Life in General
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It’s not OK, but it will be

Sometimes, it’s just not OK. You’re not OK. Life isn’t OK. Things are not OK. There is pain, disappointment, anger, fear and it feels like more than you can bear. You can’t stand up as it crashes down on you. You have nothing left. You’re lost. You can’t escape. But oh no, you’ll just have to go through it (yep that’s a ‘We’re Going on a Bear Hunt’ reference).

To be in a moment where it feels like you have nothing left, is the worst place to be on earth. And yet, I’m here to say, it is possible to walk on, to stand, to get through.

There is something that gives us what we need to conquer the giant in front of us. We see people do it all the time.

  • A husband stands outside the room as a team of medical staff help his wife fight to deliver their first born through shoulder dystocia.
  • A woman who has married three times before, in the face of her doubts and those around her, chooses to believe this one, in her present, is her forever love.
  • After the despair of a miscarriage, in the unrelenting grief for a child that was never held, a couple get pregnant again.
  • A first time entrepreneur gives up her steady job and spends all her savings on stock for her dream business.
  • A husband gets up, catches a train, walks into the office and puts his all into a job he knows is not for him.

These are all real-life examples. These are people I know. I have watched friends and family go through these things and I am amazed that they could do it. What got them through?

Hope.

Hope that the doctors know what they’re doing, hope that they made the right decision, hope that something outside of themselves will bring change, hope that this time it will be different.

When we are in the depths of despair, like literally on the floor, can’t move: there is hope. Hope helps us to achieve the impossible. Because hope feeds the leap of faith. It fuels grit and determination. It pushes us forward to the light at the end of the tunnel.  As the original Superman says, “Once you choose hope, anything is possible”, (so said Christopher Reeve).

I am so thankful for hope. It’s a gift that rises to the surface when there is suffering. Have you noticed that? We don’t talk about hope when all is well, when we’re strong and sure. Hope comes to play when we are unsure, when things are out of our control, when the outcome is out of our hands.

I don’t think that hope ever leaves us. I think it is sewn into our souls from the moment we are given life. The Bible refers to it as one of the three things we need when all else is stripped away, “and now these three remain; faith, hope and love…” 

Without hope, life would be too hard. If life is hard for you right now. Let hope rise to the surface. You were born with faith, hope and love, and although they may be pushed down, bruised and battered, they never leave. No matter what happens, every human being has these three things inside of them. You have them and you have enough of them to live your life.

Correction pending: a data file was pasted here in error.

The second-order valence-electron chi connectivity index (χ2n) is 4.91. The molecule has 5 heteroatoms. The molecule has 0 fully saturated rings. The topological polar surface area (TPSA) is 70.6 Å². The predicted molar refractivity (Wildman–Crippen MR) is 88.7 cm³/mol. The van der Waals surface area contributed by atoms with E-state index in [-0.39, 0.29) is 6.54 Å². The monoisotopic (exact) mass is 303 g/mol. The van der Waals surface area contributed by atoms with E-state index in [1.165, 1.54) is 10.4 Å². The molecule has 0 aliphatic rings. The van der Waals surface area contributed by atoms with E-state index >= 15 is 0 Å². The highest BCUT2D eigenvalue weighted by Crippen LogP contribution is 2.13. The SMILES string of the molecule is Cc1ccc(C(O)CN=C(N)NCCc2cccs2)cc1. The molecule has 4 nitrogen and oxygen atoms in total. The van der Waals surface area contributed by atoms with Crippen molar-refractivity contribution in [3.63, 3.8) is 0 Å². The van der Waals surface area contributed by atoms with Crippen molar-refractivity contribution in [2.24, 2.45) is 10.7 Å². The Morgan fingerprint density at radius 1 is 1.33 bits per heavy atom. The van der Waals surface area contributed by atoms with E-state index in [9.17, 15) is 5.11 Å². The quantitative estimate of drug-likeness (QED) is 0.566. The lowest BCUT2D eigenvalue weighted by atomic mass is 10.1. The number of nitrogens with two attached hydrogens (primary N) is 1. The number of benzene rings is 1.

Music helps me find my hope. It connects with my soul so I can be vulnerable and connect with what’s going on inside. Through my life, there have been songs that I have literally drowned myself in, just to accompany me through the emotion I am feeling at that time.

After my daughter was born I was so broken. I had lost a lot of blood in the birth so I was anaemic and our little communicator would often just scream through the night. She had colic, which meant after her night feeds I would have to hold her upright in my arms for ages before I could put her down. I remember after a middle of the night feed, the normal half an hour had turned to two hours. I moved downstairs to the living room so Gareth wasn’t disturbed and I was circling our dark living room, feeling so alone, overwhelmed by disappointment and a voice in my head telling me I was failing, that I was getting it all wrong. First time mum anxiety was heavy upon me.

I had music on, and Ingrid Michaelson’s ‘Keep Breathing’ came on. For the next hour I put it on repeat and I walked round, sobbing. It let me connect to the hope I needed. It reminded me I just had to keep breathing, take every hour at a time, know that they would turn into days. Each day would bring change. My baby would grow, I would learn how to look after her, we would get through this. And we did. There was my hope. And what I hoped for (a whole night’s sleep), eventually came to pass.

The beginning of this week was Blue Monday, apparently the most depressing day of the year. I get it. It’s cold and dark (in the northern hemisphere), Christmas is over, we realise that just because it’s a new year, it doesn’t mean everything in our life becomes shiny and new. It’s all a bit grey.

Well we survived it and now it’s the weekend. And it’s less than six week’s until Spring. Take that Blue Monday!

You may have made a resolution or you may have a challenge coming up this year. Or you might be having a tough time right now. You might be in the middle of the storm and you feel overwhelmed by the waves crashing down on your head. Well there is hope. It’s inside you. It can’t be taken away. It’s yours for life. So allow it to do its work. Don’t push it down. Don’t ignore it. Put some music on (you can borrow my song if you like) and invite hope to rise to the surface.

Hope will move you forward.

 

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